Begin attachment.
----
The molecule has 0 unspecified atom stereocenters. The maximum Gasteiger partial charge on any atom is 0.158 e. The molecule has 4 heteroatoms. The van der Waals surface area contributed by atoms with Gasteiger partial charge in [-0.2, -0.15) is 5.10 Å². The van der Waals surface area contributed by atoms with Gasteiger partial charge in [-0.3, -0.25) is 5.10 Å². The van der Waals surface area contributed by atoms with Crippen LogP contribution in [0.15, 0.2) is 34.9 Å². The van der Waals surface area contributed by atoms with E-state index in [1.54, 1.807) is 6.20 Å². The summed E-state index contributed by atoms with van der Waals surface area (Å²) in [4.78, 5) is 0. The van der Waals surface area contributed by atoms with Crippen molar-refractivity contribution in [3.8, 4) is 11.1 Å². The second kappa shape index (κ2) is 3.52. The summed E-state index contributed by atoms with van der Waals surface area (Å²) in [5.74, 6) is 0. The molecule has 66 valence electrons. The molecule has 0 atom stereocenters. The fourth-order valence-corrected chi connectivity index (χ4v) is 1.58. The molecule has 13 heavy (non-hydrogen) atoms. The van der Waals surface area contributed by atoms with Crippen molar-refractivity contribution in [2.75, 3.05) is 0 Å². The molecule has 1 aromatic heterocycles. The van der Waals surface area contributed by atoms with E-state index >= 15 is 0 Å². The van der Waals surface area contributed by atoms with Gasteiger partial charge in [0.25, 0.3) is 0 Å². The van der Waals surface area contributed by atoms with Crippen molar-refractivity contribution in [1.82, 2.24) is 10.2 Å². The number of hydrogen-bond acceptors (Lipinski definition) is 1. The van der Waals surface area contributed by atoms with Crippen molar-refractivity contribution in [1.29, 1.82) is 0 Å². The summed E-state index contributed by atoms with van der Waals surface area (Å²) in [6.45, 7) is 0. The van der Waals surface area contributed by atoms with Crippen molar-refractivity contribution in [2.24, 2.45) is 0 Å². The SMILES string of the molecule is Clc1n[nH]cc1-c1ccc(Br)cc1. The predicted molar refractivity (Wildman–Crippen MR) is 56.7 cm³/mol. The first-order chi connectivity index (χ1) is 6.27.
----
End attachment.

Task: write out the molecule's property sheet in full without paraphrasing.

The molecule has 0 unspecified atom stereocenters. The maximum Gasteiger partial charge on any atom is 0.158 e. The molecule has 4 heteroatoms. The van der Waals surface area contributed by atoms with Gasteiger partial charge in [-0.2, -0.15) is 5.10 Å². The van der Waals surface area contributed by atoms with Gasteiger partial charge in [-0.3, -0.25) is 5.10 Å². The van der Waals surface area contributed by atoms with Crippen LogP contribution in [0.15, 0.2) is 34.9 Å². The van der Waals surface area contributed by atoms with E-state index in [1.54, 1.807) is 6.20 Å². The summed E-state index contributed by atoms with van der Waals surface area (Å²) in [4.78, 5) is 0. The van der Waals surface area contributed by atoms with Crippen molar-refractivity contribution in [3.8, 4) is 11.1 Å². The second kappa shape index (κ2) is 3.52. The summed E-state index contributed by atoms with van der Waals surface area (Å²) in [5.74, 6) is 0. The molecule has 66 valence electrons. The molecule has 0 atom stereocenters. The fourth-order valence-corrected chi connectivity index (χ4v) is 1.58. The molecule has 13 heavy (non-hydrogen) atoms. The van der Waals surface area contributed by atoms with Crippen molar-refractivity contribution in [2.75, 3.05) is 0 Å². The molecule has 1 aromatic heterocycles. The van der Waals surface area contributed by atoms with E-state index >= 15 is 0 Å². The van der Waals surface area contributed by atoms with Gasteiger partial charge in [0.25, 0.3) is 0 Å². The van der Waals surface area contributed by atoms with Crippen molar-refractivity contribution in [1.82, 2.24) is 10.2 Å². The number of hydrogen-bond acceptors (Lipinski definition) is 1. The van der Waals surface area contributed by atoms with Crippen molar-refractivity contribution in [1.29, 1.82) is 0 Å². The summed E-state index contributed by atoms with van der Waals surface area (Å²) in [6.45, 7) is 0. The van der Waals surface area contributed by atoms with Crippen molar-refractivity contribution in [2.24, 2.45) is 0 Å². The SMILES string of the molecule is Clc1n[nH]cc1-c1ccc(Br)cc1. The predicted molar refractivity (Wildman–Crippen MR) is 56.7 cm³/mol. The first-order chi connectivity index (χ1) is 6.27.